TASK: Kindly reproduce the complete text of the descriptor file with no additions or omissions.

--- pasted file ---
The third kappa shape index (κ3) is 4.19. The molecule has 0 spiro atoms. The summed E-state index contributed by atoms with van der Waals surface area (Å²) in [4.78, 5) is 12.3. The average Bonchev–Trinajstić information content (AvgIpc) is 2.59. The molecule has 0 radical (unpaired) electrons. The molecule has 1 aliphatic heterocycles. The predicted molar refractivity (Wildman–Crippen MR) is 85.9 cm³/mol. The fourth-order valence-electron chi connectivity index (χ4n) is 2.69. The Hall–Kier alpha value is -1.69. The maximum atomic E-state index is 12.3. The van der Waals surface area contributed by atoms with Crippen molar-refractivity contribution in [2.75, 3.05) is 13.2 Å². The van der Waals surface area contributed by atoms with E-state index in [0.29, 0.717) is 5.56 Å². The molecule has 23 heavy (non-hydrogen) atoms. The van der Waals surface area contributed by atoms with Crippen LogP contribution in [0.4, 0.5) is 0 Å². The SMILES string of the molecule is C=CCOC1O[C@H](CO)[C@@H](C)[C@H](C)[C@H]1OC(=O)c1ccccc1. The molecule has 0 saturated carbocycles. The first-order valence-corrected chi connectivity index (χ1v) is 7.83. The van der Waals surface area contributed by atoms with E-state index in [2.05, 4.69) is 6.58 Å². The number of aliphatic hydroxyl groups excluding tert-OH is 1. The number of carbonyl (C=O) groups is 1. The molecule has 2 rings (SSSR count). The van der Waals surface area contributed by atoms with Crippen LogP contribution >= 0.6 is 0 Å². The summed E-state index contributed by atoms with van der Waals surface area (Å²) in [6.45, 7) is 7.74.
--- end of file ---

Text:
The third kappa shape index (κ3) is 4.19. The molecule has 0 spiro atoms. The summed E-state index contributed by atoms with van der Waals surface area (Å²) in [4.78, 5) is 12.3. The average Bonchev–Trinajstić information content (AvgIpc) is 2.59. The molecule has 0 radical (unpaired) electrons. The molecule has 1 aliphatic heterocycles. The predicted molar refractivity (Wildman–Crippen MR) is 85.9 cm³/mol. The fourth-order valence-electron chi connectivity index (χ4n) is 2.69. The Hall–Kier alpha value is -1.69. The maximum atomic E-state index is 12.3. The van der Waals surface area contributed by atoms with Crippen molar-refractivity contribution in [2.75, 3.05) is 13.2 Å². The van der Waals surface area contributed by atoms with E-state index in [0.29, 0.717) is 5.56 Å². The molecule has 23 heavy (non-hydrogen) atoms. The van der Waals surface area contributed by atoms with Crippen LogP contribution in [0.4, 0.5) is 0 Å². The SMILES string of the molecule is C=CCOC1O[C@H](CO)[C@@H](C)[C@H](C)[C@H]1OC(=O)c1ccccc1. The molecule has 0 saturated carbocycles. The first-order valence-corrected chi connectivity index (χ1v) is 7.83. The van der Waals surface area contributed by atoms with E-state index in [2.05, 4.69) is 6.58 Å². The number of aliphatic hydroxyl groups excluding tert-OH is 1. The number of carbonyl (C=O) groups is 1. The molecule has 2 rings (SSSR count). The van der Waals surface area contributed by atoms with Crippen LogP contribution >= 0.6 is 0 Å². The summed E-state index contributed by atoms with van der Waals surface area (Å²) in [6.45, 7) is 7.74.